2) The promo makes it easy for consumers to change their behaviour by:

a) prompting them to drink water and

b) doing it in a way that makes them want to take action.  

Sending a reminder like “Hey drink water” is easy to ignore. There’s no motivation to respond.

But “hey your flower is wilting and will die soon if you don’t water it” is a bit harder to disregard.  It appeals to consumers’ instinct towards loss aversion, making them more likely to respond. And drink more water.

 

Step Two: Know What Your Business Goals Are

The next step is making sure your promo achieves your marketing goals. Notice how Step One didn’t deal with your brand’s business goals?

Here’s why: if you think about your brand’s goals first and the consumer second, it’s easy to get stuck in the bad gamification trap.

It’s easy to forget that you have to motivate people to take actions.  You can’t just give them points and expect that to change their behaviour.

The same way you have to motivate the consumer to drink more water, you have to motivate them to complete your business goals.

And to motivate them, you have to understand them.

Example

Let’s look at the Drink More Water promotion again. Say the business reason behind running it is to promote your new collection of water bottles.  Your business goals are probably:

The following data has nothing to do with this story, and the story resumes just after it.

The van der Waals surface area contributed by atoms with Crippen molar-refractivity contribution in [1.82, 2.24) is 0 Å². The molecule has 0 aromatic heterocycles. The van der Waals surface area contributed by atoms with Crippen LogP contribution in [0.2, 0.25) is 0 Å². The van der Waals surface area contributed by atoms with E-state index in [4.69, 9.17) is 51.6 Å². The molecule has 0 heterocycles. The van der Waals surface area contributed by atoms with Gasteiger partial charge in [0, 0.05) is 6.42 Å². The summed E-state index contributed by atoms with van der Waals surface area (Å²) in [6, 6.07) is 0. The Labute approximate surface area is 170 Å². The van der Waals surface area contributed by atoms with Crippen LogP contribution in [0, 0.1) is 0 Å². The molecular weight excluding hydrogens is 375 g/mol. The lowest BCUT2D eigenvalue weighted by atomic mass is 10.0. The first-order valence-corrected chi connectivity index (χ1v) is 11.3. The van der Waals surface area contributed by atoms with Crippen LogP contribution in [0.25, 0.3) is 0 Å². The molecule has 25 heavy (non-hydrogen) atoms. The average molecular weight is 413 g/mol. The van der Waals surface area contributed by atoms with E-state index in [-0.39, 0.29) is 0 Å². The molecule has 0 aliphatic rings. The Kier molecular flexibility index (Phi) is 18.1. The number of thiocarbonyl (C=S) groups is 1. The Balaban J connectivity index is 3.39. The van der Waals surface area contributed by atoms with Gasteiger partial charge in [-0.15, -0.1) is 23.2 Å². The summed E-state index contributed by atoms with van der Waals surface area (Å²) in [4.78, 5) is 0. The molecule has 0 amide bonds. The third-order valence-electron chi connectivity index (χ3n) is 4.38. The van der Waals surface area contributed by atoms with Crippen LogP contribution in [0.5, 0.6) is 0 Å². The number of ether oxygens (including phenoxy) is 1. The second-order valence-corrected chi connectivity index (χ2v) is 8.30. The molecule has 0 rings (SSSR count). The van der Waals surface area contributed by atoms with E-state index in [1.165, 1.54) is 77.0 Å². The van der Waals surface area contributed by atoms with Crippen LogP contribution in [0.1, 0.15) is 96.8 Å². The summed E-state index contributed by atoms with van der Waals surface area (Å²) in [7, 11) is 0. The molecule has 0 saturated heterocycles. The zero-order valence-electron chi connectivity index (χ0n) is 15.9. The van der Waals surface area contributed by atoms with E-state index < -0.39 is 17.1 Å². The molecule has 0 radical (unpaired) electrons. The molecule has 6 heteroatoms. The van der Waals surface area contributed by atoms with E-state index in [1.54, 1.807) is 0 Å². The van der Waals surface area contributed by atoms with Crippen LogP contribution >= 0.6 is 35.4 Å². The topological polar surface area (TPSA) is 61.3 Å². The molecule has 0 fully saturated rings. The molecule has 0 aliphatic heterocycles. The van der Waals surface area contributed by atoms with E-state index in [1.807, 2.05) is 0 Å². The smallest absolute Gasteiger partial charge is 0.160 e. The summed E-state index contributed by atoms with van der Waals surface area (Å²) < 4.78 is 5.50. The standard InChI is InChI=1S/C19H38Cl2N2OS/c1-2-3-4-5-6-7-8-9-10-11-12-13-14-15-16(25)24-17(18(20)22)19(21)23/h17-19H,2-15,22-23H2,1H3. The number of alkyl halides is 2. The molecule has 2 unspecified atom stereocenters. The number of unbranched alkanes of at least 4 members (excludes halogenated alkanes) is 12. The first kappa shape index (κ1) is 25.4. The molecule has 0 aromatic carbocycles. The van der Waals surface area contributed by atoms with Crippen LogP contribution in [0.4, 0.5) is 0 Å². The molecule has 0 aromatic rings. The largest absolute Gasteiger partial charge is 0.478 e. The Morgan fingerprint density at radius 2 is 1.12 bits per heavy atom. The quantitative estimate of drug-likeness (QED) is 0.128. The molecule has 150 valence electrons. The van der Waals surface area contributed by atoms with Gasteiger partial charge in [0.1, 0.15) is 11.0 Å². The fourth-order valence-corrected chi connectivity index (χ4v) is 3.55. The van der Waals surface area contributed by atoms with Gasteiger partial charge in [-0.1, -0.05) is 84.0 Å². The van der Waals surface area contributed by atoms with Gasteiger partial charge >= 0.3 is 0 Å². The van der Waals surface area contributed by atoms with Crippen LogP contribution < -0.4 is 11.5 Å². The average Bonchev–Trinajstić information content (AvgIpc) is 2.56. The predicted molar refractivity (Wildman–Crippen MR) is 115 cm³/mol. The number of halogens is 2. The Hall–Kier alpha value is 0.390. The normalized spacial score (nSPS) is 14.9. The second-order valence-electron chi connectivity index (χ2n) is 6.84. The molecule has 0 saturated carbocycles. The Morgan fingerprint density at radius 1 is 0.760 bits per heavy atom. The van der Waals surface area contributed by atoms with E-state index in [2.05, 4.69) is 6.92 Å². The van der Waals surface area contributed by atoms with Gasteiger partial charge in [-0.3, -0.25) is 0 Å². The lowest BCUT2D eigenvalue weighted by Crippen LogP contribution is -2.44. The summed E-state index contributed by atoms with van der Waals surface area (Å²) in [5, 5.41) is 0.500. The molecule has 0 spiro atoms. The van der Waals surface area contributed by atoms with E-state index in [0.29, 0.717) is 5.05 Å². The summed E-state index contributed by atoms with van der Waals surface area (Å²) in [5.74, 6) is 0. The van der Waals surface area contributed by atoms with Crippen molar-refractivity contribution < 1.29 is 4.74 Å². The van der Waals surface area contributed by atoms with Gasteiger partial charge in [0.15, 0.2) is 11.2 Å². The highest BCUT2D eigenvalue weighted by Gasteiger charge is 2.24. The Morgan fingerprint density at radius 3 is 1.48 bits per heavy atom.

a) Get consumers to tell their friends about the water bottles

b) Get consumer to buy the water bottles

To achieve those goals you have to include them as rewardable actions within the game. In our Drink More Water promotion that would mean earning extra points (Game A) or extra time before the flower wilts (Game B) for sharing the promotion on social media.   

This is why considering what consumers want is so important.  If consumers don’t want those points, they aren’t going to complete the actions.

Just imagine you’re playing Game A.  You get a prompt to share the promotion to earn more points. Do you click it?

Probably not.

Why? Because there is no urgency behind it.  It feels exactly like what it is -- a ploy to get you to share the promotion to your friends. And it doesn’t offer you, the consumer, any real value.

On the flipside, if you get a prompt that says, “Hey your flower is wilting, share the promotion now to start the rain so it doesn’t die!” -- you’re going to be more likely to click it.

Why? You see an immediate value (you don’t want your flower to die) and there is an urgency to clicking (if you don’t the flower will die soon). Plus it feels less like a ploy, and more like a helpful tip because it offers value to the consumer.  

 

The Bottom Line

You have to offer your consumers real value to see real results.

Points and badges aren’t an effective motivator unless you first consider why consumers would want to collect them.  If you want to change your consumers’ behaviour you have to motivate them. And that means first understanding what they really want.

Ask yourself “What do my consumers want/need and how can my promo offer a solution?” Then add in steps they can take that help you achieve your business goals. And reward them for completing those steps.

Remember, when your consumer wins, so do you. So put them first, and reap the rewards.